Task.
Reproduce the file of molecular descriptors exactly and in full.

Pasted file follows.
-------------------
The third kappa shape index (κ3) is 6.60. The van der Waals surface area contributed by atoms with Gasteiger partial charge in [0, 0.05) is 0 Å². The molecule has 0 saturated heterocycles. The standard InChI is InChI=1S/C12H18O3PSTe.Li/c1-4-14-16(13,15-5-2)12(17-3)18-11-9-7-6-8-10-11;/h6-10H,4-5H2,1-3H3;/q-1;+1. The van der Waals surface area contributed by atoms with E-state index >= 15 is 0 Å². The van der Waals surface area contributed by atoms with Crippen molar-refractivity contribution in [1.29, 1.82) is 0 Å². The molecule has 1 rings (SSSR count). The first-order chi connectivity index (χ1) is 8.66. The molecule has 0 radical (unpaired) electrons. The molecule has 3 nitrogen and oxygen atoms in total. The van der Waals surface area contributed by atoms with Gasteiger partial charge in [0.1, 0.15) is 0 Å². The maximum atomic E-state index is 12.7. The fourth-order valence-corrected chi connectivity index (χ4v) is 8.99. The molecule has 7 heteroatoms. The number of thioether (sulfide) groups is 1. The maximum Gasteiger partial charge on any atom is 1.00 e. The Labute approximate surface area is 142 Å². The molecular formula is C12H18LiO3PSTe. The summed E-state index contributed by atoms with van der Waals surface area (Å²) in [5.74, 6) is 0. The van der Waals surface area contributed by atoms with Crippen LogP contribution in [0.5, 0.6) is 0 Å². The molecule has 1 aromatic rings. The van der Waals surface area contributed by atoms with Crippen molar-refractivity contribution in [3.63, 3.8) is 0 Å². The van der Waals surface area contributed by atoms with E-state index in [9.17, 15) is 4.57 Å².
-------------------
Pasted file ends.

The third kappa shape index (κ3) is 6.60. The van der Waals surface area contributed by atoms with Gasteiger partial charge in [0, 0.05) is 0 Å². The molecule has 0 saturated heterocycles. The standard InChI is InChI=1S/C12H18O3PSTe.Li/c1-4-14-16(13,15-5-2)12(17-3)18-11-9-7-6-8-10-11;/h6-10H,4-5H2,1-3H3;/q-1;+1. The van der Waals surface area contributed by atoms with E-state index >= 15 is 0 Å². The van der Waals surface area contributed by atoms with Crippen molar-refractivity contribution in [1.29, 1.82) is 0 Å². The molecule has 1 rings (SSSR count). The first-order chi connectivity index (χ1) is 8.66. The molecule has 0 radical (unpaired) electrons. The molecule has 3 nitrogen and oxygen atoms in total. The van der Waals surface area contributed by atoms with Gasteiger partial charge in [0.1, 0.15) is 0 Å². The maximum atomic E-state index is 12.7. The fourth-order valence-corrected chi connectivity index (χ4v) is 8.99. The molecule has 7 heteroatoms. The number of thioether (sulfide) groups is 1. The maximum Gasteiger partial charge on any atom is 1.00 e. The Labute approximate surface area is 142 Å². The molecular formula is C12H18LiO3PSTe. The summed E-state index contributed by atoms with van der Waals surface area (Å²) in [5.74, 6) is 0. The van der Waals surface area contributed by atoms with Crippen LogP contribution in [0.5, 0.6) is 0 Å². The molecule has 1 aromatic rings. The van der Waals surface area contributed by atoms with Crippen molar-refractivity contribution in [3.63, 3.8) is 0 Å². The van der Waals surface area contributed by atoms with E-state index in [9.17, 15) is 4.57 Å².